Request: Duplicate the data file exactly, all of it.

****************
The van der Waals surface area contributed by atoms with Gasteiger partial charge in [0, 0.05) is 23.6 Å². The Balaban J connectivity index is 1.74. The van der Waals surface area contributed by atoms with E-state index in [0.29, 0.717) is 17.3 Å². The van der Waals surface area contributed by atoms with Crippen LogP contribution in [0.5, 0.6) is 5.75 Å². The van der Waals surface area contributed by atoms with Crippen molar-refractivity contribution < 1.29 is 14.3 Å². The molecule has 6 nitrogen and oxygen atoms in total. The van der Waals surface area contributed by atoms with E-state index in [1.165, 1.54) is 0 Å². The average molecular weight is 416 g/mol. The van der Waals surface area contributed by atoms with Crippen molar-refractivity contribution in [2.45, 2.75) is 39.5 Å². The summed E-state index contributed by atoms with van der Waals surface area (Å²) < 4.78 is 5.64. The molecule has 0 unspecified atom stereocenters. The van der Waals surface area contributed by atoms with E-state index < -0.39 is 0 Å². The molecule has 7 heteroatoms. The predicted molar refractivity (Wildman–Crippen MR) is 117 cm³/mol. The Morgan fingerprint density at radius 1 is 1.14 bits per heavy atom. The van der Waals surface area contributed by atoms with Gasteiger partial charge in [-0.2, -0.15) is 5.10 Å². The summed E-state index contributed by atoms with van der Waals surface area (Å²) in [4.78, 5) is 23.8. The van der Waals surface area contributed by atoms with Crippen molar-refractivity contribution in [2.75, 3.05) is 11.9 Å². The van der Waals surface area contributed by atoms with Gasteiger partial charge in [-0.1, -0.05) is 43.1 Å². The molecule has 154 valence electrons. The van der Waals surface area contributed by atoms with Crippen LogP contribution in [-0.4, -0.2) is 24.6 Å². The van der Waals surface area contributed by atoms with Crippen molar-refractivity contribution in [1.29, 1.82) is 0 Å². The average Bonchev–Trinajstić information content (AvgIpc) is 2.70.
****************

The van der Waals surface area contributed by atoms with Gasteiger partial charge in [0, 0.05) is 23.6 Å². The Balaban J connectivity index is 1.74. The van der Waals surface area contributed by atoms with E-state index in [0.29, 0.717) is 17.3 Å². The van der Waals surface area contributed by atoms with Crippen LogP contribution in [0.5, 0.6) is 5.75 Å². The van der Waals surface area contributed by atoms with Crippen molar-refractivity contribution < 1.29 is 14.3 Å². The molecule has 6 nitrogen and oxygen atoms in total. The van der Waals surface area contributed by atoms with E-state index in [1.165, 1.54) is 0 Å². The average molecular weight is 416 g/mol. The van der Waals surface area contributed by atoms with Crippen molar-refractivity contribution in [2.45, 2.75) is 39.5 Å². The summed E-state index contributed by atoms with van der Waals surface area (Å²) < 4.78 is 5.64. The molecule has 0 unspecified atom stereocenters. The van der Waals surface area contributed by atoms with E-state index < -0.39 is 0 Å². The molecule has 7 heteroatoms. The predicted molar refractivity (Wildman–Crippen MR) is 117 cm³/mol. The Morgan fingerprint density at radius 1 is 1.14 bits per heavy atom. The van der Waals surface area contributed by atoms with Gasteiger partial charge in [-0.2, -0.15) is 5.10 Å². The summed E-state index contributed by atoms with van der Waals surface area (Å²) in [4.78, 5) is 23.8. The van der Waals surface area contributed by atoms with Crippen molar-refractivity contribution in [2.75, 3.05) is 11.9 Å². The van der Waals surface area contributed by atoms with Gasteiger partial charge in [-0.1, -0.05) is 43.1 Å². The molecule has 154 valence electrons. The van der Waals surface area contributed by atoms with Crippen LogP contribution in [-0.4, -0.2) is 24.6 Å². The van der Waals surface area contributed by atoms with Crippen molar-refractivity contribution in [1.29, 1.82) is 0 Å². The average Bonchev–Trinajstić information content (AvgIpc) is 2.70.